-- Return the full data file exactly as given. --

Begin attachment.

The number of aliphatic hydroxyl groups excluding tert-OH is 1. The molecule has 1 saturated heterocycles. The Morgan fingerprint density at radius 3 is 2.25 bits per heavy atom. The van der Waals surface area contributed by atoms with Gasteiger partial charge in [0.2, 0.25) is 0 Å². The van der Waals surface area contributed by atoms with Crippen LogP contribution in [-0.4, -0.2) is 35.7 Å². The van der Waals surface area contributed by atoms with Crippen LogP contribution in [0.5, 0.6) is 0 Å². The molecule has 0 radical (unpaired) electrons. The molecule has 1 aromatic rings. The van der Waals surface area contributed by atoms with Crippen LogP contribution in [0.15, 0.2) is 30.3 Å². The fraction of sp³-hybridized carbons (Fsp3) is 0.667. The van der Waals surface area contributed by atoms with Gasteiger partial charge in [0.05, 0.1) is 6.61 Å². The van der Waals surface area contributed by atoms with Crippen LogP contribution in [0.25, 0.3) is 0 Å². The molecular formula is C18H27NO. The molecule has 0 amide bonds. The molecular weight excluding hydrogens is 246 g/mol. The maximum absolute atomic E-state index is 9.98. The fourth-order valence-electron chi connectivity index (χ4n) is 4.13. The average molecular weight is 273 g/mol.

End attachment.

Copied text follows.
The number of aliphatic hydroxyl groups excluding tert-OH is 1. The molecule has 1 saturated heterocycles. The Morgan fingerprint density at radius 3 is 2.25 bits per heavy atom. The van der Waals surface area contributed by atoms with Gasteiger partial charge in [0.2, 0.25) is 0 Å². The van der Waals surface area contributed by atoms with Crippen LogP contribution in [-0.4, -0.2) is 35.7 Å². The van der Waals surface area contributed by atoms with Crippen LogP contribution in [0.5, 0.6) is 0 Å². The molecule has 0 radical (unpaired) electrons. The molecule has 1 aromatic rings. The van der Waals surface area contributed by atoms with Crippen LogP contribution in [0.15, 0.2) is 30.3 Å². The fraction of sp³-hybridized carbons (Fsp3) is 0.667. The van der Waals surface area contributed by atoms with Gasteiger partial charge in [0.05, 0.1) is 6.61 Å². The van der Waals surface area contributed by atoms with Crippen LogP contribution in [0.25, 0.3) is 0 Å². The molecular formula is C18H27NO. The molecule has 0 amide bonds. The molecular weight excluding hydrogens is 246 g/mol. The maximum absolute atomic E-state index is 9.98. The fourth-order valence-electron chi connectivity index (χ4n) is 4.13. The average molecular weight is 273 g/mol.